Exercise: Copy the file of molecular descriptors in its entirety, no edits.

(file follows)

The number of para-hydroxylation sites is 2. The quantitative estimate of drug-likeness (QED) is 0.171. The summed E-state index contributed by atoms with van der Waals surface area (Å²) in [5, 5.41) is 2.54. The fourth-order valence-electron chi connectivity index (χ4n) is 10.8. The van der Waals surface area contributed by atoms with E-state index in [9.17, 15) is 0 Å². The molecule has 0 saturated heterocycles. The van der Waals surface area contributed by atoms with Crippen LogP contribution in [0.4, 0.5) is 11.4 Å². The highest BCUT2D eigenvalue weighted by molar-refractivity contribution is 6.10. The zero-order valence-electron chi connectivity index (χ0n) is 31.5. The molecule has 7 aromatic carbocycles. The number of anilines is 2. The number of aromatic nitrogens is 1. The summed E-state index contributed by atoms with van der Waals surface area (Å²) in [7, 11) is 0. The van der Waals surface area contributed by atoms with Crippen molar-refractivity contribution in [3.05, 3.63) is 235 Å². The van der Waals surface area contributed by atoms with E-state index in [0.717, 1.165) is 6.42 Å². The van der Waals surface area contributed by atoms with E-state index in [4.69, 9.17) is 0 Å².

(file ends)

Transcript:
The number of para-hydroxylation sites is 2. The quantitative estimate of drug-likeness (QED) is 0.171. The summed E-state index contributed by atoms with van der Waals surface area (Å²) in [5, 5.41) is 2.54. The fourth-order valence-electron chi connectivity index (χ4n) is 10.8. The van der Waals surface area contributed by atoms with E-state index in [9.17, 15) is 0 Å². The molecule has 0 saturated heterocycles. The van der Waals surface area contributed by atoms with Crippen LogP contribution in [0.4, 0.5) is 11.4 Å². The highest BCUT2D eigenvalue weighted by molar-refractivity contribution is 6.10. The zero-order valence-electron chi connectivity index (χ0n) is 31.5. The molecule has 7 aromatic carbocycles. The number of anilines is 2. The number of aromatic nitrogens is 1. The summed E-state index contributed by atoms with van der Waals surface area (Å²) in [7, 11) is 0. The van der Waals surface area contributed by atoms with Crippen molar-refractivity contribution in [3.05, 3.63) is 235 Å². The van der Waals surface area contributed by atoms with E-state index in [0.717, 1.165) is 6.42 Å². The van der Waals surface area contributed by atoms with E-state index in [4.69, 9.17) is 0 Å².